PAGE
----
Jennifer Peña, an intern at the Latino nonprofit Comunidades Latinas Unidas en Servicio, used to grow food in a community garden on the East Side of St. Paul, an area predominantly made up of people of color, but then sold the produce to white neighborhoods.
“It just goes to show that most of the time, healthy food is catered to white and rich people. And a lot of BIPOC don’t live in high-income areas,” she said. “We don’t have access to good food.”
A nonprofit organization created by and for Latinos in the Twin Cities, CLUES was founded in 1981 with the goal of supporting Latino individuals and families by providing needed services. In addition to many programs, such as classes and food distribution sites, CLUES is actively enacting change through a newly established community garden. After a series of conversations in Ramsey County about health, wellness and access to food, the desire for a garden specifically catered to Latino families was brought up again and again, and so the project was born.
“One of the best ways to build power and build community is through green spaces and gardening, because everybody has some kind of connection to food, regardless of your background or cultural traditions,” says Abigail Hindson, the community garden coordinator at CLUES.
Located on the East Side of St. Paul right behind the CLUES office, Jardín de Armonía y Acción, translating to Harmony and Action Garden, was built in 2020 amid the pandemic with a three-year grant through Blue Cross and Blue Shield. Many fresh produce items are grown, such as tomatoes, cucumbers, zucchini and jalapeños.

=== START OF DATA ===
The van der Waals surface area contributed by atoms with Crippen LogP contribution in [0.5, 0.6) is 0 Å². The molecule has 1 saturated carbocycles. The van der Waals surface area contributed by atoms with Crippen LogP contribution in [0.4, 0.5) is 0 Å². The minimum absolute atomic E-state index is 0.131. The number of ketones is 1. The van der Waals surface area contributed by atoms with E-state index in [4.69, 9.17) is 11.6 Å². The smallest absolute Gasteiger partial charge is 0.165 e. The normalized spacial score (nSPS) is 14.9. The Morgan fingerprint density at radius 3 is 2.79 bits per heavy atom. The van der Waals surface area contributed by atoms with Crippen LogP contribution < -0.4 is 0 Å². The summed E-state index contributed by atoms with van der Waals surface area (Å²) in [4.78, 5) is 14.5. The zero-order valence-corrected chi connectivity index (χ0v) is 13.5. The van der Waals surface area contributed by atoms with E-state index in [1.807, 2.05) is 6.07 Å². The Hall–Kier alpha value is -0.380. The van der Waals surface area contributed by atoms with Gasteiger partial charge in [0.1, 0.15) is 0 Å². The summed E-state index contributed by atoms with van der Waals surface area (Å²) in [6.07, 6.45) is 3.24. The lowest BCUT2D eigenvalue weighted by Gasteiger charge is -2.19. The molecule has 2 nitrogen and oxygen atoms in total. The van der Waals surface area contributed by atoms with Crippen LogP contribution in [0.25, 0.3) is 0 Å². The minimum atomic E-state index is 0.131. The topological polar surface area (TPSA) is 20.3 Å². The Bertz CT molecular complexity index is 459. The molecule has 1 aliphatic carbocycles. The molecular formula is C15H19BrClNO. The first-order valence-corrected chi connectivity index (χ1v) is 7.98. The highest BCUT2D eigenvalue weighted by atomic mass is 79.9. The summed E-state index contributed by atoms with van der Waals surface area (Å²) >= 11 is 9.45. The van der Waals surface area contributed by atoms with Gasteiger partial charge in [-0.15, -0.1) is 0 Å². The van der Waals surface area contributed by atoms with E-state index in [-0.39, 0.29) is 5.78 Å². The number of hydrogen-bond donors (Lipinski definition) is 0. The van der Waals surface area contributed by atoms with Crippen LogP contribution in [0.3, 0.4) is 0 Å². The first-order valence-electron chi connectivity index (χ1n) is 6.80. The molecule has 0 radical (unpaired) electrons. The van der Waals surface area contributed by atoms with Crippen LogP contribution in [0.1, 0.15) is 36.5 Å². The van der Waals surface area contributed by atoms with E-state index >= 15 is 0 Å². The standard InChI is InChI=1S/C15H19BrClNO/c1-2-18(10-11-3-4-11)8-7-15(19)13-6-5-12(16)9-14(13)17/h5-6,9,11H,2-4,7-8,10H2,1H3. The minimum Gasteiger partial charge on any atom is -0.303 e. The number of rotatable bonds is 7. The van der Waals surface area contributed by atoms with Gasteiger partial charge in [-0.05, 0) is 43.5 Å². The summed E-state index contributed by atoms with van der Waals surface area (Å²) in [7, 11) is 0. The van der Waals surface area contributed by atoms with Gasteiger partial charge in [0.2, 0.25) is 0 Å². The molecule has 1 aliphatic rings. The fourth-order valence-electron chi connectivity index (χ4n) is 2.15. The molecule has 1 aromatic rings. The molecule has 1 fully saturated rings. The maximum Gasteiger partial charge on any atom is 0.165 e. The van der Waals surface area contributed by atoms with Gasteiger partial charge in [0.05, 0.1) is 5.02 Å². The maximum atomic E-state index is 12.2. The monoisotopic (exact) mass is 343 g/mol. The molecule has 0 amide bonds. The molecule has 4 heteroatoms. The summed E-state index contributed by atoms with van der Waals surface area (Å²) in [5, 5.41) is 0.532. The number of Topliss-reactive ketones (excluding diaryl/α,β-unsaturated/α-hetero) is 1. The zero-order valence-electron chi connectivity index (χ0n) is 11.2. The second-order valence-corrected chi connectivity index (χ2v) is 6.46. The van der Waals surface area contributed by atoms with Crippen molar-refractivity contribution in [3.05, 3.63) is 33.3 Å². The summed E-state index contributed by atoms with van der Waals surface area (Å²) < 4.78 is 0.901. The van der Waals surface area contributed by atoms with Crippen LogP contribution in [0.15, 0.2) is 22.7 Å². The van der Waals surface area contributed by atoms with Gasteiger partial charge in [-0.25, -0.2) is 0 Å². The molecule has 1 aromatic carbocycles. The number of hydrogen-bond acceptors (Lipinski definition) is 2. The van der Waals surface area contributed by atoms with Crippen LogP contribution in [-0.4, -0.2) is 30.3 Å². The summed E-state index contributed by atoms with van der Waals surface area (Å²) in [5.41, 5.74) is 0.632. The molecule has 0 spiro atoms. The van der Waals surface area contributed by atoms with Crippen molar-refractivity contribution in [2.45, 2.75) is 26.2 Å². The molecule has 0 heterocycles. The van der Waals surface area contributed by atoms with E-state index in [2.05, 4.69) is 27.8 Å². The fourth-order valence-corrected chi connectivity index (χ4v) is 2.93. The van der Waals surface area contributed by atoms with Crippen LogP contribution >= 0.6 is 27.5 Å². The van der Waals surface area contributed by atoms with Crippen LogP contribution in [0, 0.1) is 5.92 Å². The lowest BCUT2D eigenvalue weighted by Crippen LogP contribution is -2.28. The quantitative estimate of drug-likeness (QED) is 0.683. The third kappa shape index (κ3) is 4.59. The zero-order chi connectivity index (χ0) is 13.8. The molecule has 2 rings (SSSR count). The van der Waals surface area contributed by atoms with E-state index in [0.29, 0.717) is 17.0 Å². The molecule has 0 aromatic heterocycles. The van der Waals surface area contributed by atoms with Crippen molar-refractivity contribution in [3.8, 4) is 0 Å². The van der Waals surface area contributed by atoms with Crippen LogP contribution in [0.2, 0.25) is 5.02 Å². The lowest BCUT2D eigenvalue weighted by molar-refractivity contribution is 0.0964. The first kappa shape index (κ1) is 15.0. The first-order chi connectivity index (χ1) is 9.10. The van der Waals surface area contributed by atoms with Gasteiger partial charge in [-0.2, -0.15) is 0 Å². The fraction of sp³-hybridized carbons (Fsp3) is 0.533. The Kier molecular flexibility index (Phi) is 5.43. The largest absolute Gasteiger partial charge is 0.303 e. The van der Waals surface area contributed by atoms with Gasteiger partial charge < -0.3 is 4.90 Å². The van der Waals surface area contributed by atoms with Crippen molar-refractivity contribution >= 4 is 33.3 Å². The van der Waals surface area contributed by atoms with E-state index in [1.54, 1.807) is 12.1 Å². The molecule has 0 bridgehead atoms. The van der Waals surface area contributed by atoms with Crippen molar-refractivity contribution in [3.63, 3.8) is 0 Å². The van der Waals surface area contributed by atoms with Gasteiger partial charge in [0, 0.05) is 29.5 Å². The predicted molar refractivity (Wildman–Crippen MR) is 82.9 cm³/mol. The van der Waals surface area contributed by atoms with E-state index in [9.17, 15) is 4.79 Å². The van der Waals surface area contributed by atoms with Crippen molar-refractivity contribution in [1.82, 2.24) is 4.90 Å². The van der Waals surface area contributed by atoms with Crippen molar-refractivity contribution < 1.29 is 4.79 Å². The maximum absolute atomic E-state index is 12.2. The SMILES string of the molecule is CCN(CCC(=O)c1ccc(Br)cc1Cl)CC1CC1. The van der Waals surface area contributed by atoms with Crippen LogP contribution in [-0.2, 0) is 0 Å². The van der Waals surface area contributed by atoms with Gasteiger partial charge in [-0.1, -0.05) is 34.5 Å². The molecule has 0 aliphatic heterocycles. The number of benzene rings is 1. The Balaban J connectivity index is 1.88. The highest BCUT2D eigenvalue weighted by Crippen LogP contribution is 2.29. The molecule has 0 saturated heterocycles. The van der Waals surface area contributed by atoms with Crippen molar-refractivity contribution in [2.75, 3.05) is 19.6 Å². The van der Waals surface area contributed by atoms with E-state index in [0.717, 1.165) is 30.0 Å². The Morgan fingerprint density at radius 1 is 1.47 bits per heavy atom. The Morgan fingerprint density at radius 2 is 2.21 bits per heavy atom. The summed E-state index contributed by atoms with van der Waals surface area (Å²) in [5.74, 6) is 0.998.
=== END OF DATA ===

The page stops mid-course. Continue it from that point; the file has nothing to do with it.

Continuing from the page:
Gardener Reyna Lopez has seen a large sense of community growing around the space.
“I’ve met a lot of Latinos there (at the garden), people from my country I’ve never met before,” she said. “It’s just amazing.”
Hindson spoke passionately about how, historically, many BIPOC people have been kicked off of land and not allowed to grow their own food.
“Agricultural workers in Mexican and Central American communities had a lot of rich agricultural traditions and agricultural knowledge coming here (to the U.S.). And because of immigration status, not being able to start their own businesses and instead being relegated to work on white-owned farms for really, really low wages. And then, the whole process for starting urban farms or community gardens or rural farms (is) really complicated.”
“There’s loan discrimination,” she continued. “There’s all kinds of barriers in terms of the processes you have to follow; the permitting, the language access. And the amount of capital you have to have to start a farm or business, and then who you can sell the food to. Like Jennifer said, you’re mostly catering to wealthy white people instead of communities that are already experiencing not being able to afford high quality food because of all the systems that are in place.”
In the future, CLUES hopes to create an additional garden, either on the East Side of St. Paul or at its South Minneapolis office. For the time being, though, Jardín de Armonía y Acción is growing healthy and fresh food, improving the lives of community members and bridging the gap of long-lasting food access disparities.
“Everybody eats food and wants to eat good food and wants to have a closer connection to their food,” Hindson said.